How to practice playing and feeling the rhythm of the guitar


Lyrics by Nick Brown.

Including those pesky triplets.

In this column, I would like to focus on the rhythmic side of playing the guitar. Of course, a combination of rhythm, harmony, and melody is needed to be a competent guitarist, but an understanding of rhythm and its applications on the guitar can really help your feel and sound.

Players such as SRV, Prince, Joe Pass, Guthrie Govan and Tommy Emmanuel all display a strong rhythmic sensibility in their playing. Whether it is chord ideas or lead lines, they all have serious mastery. groove and the use of rhythm.

What you will learn:

  • How to verbalize and play triplets.
  • Combine lines and triplets and solve picking problems.
  • Subdivide the rhythms for a better feeling.

Check out all the latest interviews, articles and reviews here.

Figure A is a triplet blues type lick (think about that on an E blues with a shuffle rhythm). Triplets can be counted / verbalized / smelled like “Pine-ap-ple”, “Ham-burger-ger” or “Di-no-saur” (among others!) And note that the first measure begins with two groups of triplets. eighth notes (Beats 1 and 2). Then, for beats 3 and 4, the first note of the triplet group is a rest.

Always count this and mime the hit with your right hand (without actually playing any notes), this helps keep the triplet feeling. All of these two-note chords would generally be played with down strokes (provided the tempo was not very fast) and the last part could be an alternate pick, save, or a combination of pick and drop.

Number B is an idea of ​​a bass line in chords / walking. These types of sounds can be great for adding the extra sense of movement and pseudo sound of a bass player into your normal composition / rhythm playing. The chord progression is a 1-6-2-5 in the key of C major (so C-Am-Dm-G7) but intersects the chords of a walking bass line. Either thumb and finger or pick (for bass notes) and fingers in a hybrid pick style is the choice here.

Combine the first C bass note with the 1+ chord and you get CMaj7 voicing. Beats 3+ creates an Am7 and so on. In between these is a chromatic note one semitone from the target bass note / chord. This creates movement and an additional harmonic flavor.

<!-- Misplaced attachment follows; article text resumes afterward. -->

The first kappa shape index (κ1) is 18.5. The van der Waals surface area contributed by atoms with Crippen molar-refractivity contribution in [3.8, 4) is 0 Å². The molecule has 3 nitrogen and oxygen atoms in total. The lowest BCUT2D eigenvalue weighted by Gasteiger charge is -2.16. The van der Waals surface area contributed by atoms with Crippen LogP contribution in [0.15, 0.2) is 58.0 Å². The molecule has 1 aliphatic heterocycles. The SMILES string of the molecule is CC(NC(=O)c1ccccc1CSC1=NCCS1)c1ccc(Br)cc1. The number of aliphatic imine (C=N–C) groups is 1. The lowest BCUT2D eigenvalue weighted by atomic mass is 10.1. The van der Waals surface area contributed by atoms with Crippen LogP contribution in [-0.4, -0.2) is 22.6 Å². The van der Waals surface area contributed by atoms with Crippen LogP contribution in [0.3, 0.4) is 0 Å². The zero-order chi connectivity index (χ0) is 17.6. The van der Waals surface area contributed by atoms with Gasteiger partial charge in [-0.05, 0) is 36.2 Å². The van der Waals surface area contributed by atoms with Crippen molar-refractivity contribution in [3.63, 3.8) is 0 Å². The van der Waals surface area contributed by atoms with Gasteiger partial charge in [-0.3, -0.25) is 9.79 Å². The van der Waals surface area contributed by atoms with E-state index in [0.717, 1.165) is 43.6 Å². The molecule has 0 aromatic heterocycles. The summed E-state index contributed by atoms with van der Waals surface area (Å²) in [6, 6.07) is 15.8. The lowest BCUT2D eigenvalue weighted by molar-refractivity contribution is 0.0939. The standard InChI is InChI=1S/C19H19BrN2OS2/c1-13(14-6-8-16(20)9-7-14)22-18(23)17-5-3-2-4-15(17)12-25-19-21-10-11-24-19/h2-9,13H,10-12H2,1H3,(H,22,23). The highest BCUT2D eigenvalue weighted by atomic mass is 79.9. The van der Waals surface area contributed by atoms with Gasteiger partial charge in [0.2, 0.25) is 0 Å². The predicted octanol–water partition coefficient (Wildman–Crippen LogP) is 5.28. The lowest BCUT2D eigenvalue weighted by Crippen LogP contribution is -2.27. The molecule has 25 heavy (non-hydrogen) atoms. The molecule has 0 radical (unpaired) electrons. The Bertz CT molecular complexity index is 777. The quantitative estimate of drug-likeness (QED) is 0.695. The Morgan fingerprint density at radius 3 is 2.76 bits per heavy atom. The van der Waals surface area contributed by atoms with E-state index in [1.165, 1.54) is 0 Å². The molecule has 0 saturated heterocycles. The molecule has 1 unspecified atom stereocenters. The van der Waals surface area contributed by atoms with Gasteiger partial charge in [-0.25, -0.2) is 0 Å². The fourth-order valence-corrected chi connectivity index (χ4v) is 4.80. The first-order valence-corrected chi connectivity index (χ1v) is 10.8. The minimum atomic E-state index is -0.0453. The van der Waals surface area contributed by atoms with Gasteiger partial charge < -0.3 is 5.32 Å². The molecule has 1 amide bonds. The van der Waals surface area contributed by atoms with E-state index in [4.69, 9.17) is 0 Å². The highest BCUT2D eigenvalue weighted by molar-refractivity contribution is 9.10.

How about a jagged single note line? Figure C is based on A Dorian and moves between eighth notes and eighth note triplets. This can create some picking challenges, as the alternate selection works well in even groups (2s and 4s), but a triplet means you would end the group of 3 on a down and it could cause some sensation issues to start the next one. beat on an upward stroke. So maybe try an alternate selection for the first 4 notes and then try tilting the selection to help you move on the strings to get the feel going.

One final general comment – subdivide!

Even if you don’t physically count each beat out loud (and of course there are different scenarios depending on the tempo), but the subdivision with eighth notes / eighth notes is so important for the feel and the correct timing.

I really don’t think guitarists give enough importance to this subdivision process. This may be due to the number of self-taught guitarists and / or a general lack of notation reading skills. Conversely, (most) drummers eat this stuff because it is an integral part of developing a solid understanding of time and feel.

In my experience, brass and woodwinds also have great subdivision skills – they learn this early in their development and then use this technique in large ensembles, playing in sections and main lines. So don’t be afraid to get your 1 + 2 + 3 + 4 + and 1e + a2e + a3e + a4e + a to really solidify your feelings.

To learn more, see this guide on seven guitar techniques.


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